Agnusekor Maślany baranek wielkanocny, as is butter lamb in Polish, and all the symbolism behind it, actually came from the pagan times when people celebrated the change from winter to summer.
As Catholic Easter falls during the early spring, some of the pagan customs transferred to Catholic traditions, as part of the agreement to make the transition into the new faith as smooth as possible.
Lambs, born in spring, have been (unfortunately) used as giving to the gods in pagan customs. They also serve as a metaphor for the people of Christ in Catholicism (as in Christ being the Shepherd and his people being his lambs), and they are seen as a reminder of Christ’s love and his sacrifice. It was only natural to transfer this symbol from one way of living to another.
Easter, being one of the most important celebrations in Christianity, is filled with different traditions. And so, as a part of Polish Easter traditions, people create a basket filled with food called Święconka, to take with them to the Easter mass on Easter morning to be blessed. This food is the first to be eaten on that day and the table where breakfast is served comes beautifully decorated.
An almost mandatory Polish Easter decoration involves a figure of a lamb. And so, there you have it - today you will find butter shaped like a lamb, sugar shaped like a lamb, chocolate shaped like a lamb, porcelain or clay figures shaped like a lamb… A whole Polish butter lamb tradition.
Though homemade butter lamb was the norm in the past, today you can buy it in shops when Easter preparations begin. This has even led to the fact that butter lambs are more often replaced by other types of baranek wielkanocny so you can preserve it for longer.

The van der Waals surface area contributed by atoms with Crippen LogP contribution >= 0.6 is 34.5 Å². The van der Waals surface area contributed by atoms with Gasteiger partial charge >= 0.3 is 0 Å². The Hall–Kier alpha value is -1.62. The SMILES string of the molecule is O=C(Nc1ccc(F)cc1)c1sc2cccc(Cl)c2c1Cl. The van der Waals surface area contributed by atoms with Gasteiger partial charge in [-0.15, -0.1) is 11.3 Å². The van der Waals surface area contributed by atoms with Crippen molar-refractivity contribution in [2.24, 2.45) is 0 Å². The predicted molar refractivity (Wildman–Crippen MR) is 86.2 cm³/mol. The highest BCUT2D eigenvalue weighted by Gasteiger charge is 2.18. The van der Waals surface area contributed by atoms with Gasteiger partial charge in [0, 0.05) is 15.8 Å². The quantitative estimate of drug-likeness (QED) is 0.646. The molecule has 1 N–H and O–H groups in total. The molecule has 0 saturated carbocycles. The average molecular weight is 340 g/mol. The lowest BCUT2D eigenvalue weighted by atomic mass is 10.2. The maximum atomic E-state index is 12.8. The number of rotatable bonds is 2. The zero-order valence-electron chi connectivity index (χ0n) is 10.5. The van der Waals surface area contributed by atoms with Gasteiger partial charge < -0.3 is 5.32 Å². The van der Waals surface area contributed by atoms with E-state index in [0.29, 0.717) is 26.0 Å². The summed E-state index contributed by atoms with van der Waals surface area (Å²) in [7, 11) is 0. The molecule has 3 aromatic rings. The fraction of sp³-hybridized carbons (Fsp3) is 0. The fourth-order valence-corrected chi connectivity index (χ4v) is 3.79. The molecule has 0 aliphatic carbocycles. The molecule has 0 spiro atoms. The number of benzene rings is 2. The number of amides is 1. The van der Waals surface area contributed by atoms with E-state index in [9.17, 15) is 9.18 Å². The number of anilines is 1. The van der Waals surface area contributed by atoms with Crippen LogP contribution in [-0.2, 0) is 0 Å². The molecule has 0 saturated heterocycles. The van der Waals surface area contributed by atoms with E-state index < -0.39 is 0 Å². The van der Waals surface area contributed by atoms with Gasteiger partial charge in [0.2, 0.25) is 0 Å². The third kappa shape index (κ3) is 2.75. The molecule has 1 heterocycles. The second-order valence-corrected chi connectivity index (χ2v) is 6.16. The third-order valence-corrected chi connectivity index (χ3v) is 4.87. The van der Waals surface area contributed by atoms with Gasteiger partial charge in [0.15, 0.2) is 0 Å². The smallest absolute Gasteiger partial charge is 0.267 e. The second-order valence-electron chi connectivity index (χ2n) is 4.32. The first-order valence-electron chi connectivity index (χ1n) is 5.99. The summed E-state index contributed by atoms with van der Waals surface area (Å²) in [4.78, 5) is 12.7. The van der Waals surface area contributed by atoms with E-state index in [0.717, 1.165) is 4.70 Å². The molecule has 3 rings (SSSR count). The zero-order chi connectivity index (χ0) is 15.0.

Finding Polish butter lambs in stores is not a difficult
mission - most Polish delis, some US supermarkets, and online shops will carry
those at Easter. There is even a famous Polish butter lamb producer called
Malczewski’s Butter Lambs (and probably many more), which can help you get your
hands on this beautiful decoration.
Yet we encourage you to try and make homemade butter lamb
a try. In case you don’t get your hands on a wooden Polish butter lamb mold,
which does make things easier, you can always play with butter as if it were
clay - or PlayDoh.
Tamara Bosak Djordjevic
Butter lamb mold
Butter according to the mold (about 100 grams)
Decoration to your liking (leaves, peppercorns or seeds, a red ribbon)
Let butter sit at room temperature until it becomes soft and easy to mold.
Put the butter in the Polish butter Easter mold and press it down to create the shape of a lamb.
Take it out and let it sit on an easy-to-clean surface (like baking paper).
Decorate it and display, far from the source of heat!
Do you have a butter lamb for Easter? Or will
you include it now that you know how to make it? Either way, we encourage you
to create your own butter lamb tradition.
And do tell us: Would you like us to create a Polish butter
lamb T-shirt for our shop? What would you write on it?